Being a fan of video games in general, it is rare that I go into a new title without some rudimentary awareness of it. In the case of Journey, I had very little to go on – besides some screenshots and comments here and there from gaming pundits espousing its many qualities. The sum total of my knowledge on the title was that it was thatgamecompany’s next project, it was exclusive to the PlayStation 3 and it included some form of multiplayer.
Being a fan of Flower but unfamiliar with Flow, I was cautiously optimistic as the launch approached. As a PlayStation Plus subscriber, I was also aware that I would get the game a week earlier. I can still remember downloading the game on a Friday evening after work. I was quite tired and was contemplating just giving it the night before trying it out but my stubborn nature won out and instead, I soldiered on.
Taking control of a red-robed avatar, I began exploring the nearby sand dunes, randomly pressing buttons to learn what they did. The game is utterly beautiful. I could have quite happily looked around some more but out of the blue (or rather the brown) I noticed another figure off in the distance. Ignoring the plight of curious cats, I ventured out to investigate.
As I approached, he/she chirped. Knowing the button to chirp back, I did. While I would like to say we developed an intricate communication system, what followed were two people exploring the environment and one starting to chirp wildly when he/she encountered something. Progression was relatively straight forward – off in the distance, there was a mountain with an odd, ethereal glow emanating from it. Moving towards it seemed like the thing to do, but like almost everything in Journey, you are never explicitly told that this is correct.
Reaching the first checkpoint, I took stock of the last 30 minutes. I realised the genius of the game’s mechanics. By removing the ability to speak or to grief the other player, the entirety of my interactions with this other player could only be brought forth using the chirp button. This meant we could only communicate the most basic thoughts through such a system, like ‘over here’ or ‘that was fun’, depending on the situation. We were also rewarded when we tried to help each other – for instance, jumping, a fairly innocuous ability when on my own, became far more useful and enjoyable when performed next to my ally. Both of us could jump higher and farther when in close proximity. All of these systems, while never forceful, still streamlined our behaviour within the game, to the point where it just seemed pointless to do anything other than help each other.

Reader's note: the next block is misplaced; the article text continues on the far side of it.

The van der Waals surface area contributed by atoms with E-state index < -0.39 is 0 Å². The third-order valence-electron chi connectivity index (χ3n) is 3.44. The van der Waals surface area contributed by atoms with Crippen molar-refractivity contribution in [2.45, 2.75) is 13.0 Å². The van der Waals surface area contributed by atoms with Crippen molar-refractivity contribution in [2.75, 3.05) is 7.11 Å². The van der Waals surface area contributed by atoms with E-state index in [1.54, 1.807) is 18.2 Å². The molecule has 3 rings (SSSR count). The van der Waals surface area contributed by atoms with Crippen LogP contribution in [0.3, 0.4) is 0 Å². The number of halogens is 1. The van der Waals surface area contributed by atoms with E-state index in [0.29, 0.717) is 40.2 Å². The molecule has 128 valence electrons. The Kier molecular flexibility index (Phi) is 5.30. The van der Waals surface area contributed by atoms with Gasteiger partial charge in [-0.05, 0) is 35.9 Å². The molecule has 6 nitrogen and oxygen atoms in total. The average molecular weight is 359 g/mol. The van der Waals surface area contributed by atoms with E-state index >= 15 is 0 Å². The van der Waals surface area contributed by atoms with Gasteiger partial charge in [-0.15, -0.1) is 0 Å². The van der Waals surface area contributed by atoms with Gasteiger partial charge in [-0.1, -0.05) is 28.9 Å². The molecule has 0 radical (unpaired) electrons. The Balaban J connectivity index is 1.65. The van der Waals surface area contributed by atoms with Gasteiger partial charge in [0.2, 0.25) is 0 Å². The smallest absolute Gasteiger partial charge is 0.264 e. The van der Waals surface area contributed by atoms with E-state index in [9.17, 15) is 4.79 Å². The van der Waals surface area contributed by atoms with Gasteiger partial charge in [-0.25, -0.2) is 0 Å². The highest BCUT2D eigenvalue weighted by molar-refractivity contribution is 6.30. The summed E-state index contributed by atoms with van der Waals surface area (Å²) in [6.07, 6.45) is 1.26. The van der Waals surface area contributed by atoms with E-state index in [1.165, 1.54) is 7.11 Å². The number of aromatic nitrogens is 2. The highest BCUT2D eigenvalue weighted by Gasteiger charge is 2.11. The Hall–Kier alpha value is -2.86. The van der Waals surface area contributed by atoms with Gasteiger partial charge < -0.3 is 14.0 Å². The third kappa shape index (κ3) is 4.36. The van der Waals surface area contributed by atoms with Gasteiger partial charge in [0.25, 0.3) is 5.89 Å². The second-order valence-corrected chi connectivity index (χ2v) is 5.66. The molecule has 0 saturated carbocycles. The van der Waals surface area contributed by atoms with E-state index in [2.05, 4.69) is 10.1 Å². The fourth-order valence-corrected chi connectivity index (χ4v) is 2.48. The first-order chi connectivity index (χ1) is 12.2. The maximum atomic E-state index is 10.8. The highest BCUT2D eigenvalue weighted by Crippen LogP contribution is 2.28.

Each new area led to new sights and sounds to explore. I still remember wandering over to a stone structure with some unintelligible writing on the surface. Turning around, I couldn’t see my companion and the wave of panic that overwhelmed me is something I will never forget. Having no way to shout except a now weak-sounding chirp, I looked around for ten minutes before finally finding my ally. I began to chirp wildly at him, as if saying ‘NEVER do that again!’
I won’t spoil what happened as the end of the game approached, suffice it to say, it was incredible to think that this relationship had been built over a relatively short trek to a mountain. By the time the end game arrived, I felt as though I had been put through the wringer but the catharsis was worth it. I finished playing some time after midnight on Saturday and since then I have not replayed the game. That one journey was enough for the game to cement its place as one of my favourite experiences of the last generation.
There are rumours that a version is in the works for the PlayStation 4. If you have not played this game, I strongly urge you to.